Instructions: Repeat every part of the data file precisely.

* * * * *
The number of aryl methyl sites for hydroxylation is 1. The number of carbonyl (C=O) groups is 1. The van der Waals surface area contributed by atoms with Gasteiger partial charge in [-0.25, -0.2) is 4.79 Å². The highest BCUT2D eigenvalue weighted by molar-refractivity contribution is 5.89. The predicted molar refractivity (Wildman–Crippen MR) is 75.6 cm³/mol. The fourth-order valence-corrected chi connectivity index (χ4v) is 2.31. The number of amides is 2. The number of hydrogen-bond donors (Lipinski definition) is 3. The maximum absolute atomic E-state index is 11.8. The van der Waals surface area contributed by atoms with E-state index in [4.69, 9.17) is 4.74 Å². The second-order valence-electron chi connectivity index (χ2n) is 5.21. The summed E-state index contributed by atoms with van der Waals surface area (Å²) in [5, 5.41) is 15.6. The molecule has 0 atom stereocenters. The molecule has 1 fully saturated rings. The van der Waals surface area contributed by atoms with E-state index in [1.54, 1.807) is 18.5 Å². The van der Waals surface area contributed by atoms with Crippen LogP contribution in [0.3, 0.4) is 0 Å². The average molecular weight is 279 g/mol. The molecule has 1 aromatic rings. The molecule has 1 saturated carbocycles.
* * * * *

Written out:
The number of aryl methyl sites for hydroxylation is 1. The number of carbonyl (C=O) groups is 1. The van der Waals surface area contributed by atoms with Gasteiger partial charge in [-0.25, -0.2) is 4.79 Å². The highest BCUT2D eigenvalue weighted by molar-refractivity contribution is 5.89. The predicted molar refractivity (Wildman–Crippen MR) is 75.6 cm³/mol. The fourth-order valence-corrected chi connectivity index (χ4v) is 2.31. The number of amides is 2. The number of hydrogen-bond donors (Lipinski definition) is 3. The maximum absolute atomic E-state index is 11.8. The van der Waals surface area contributed by atoms with E-state index in [4.69, 9.17) is 4.74 Å². The second-order valence-electron chi connectivity index (χ2n) is 5.21. The summed E-state index contributed by atoms with van der Waals surface area (Å²) in [5, 5.41) is 15.6. The molecule has 0 atom stereocenters. The molecule has 1 fully saturated rings. The van der Waals surface area contributed by atoms with E-state index in [1.54, 1.807) is 18.5 Å². The van der Waals surface area contributed by atoms with Crippen LogP contribution in [0.3, 0.4) is 0 Å². The average molecular weight is 279 g/mol. The molecule has 1 aromatic rings. The molecule has 1 saturated carbocycles.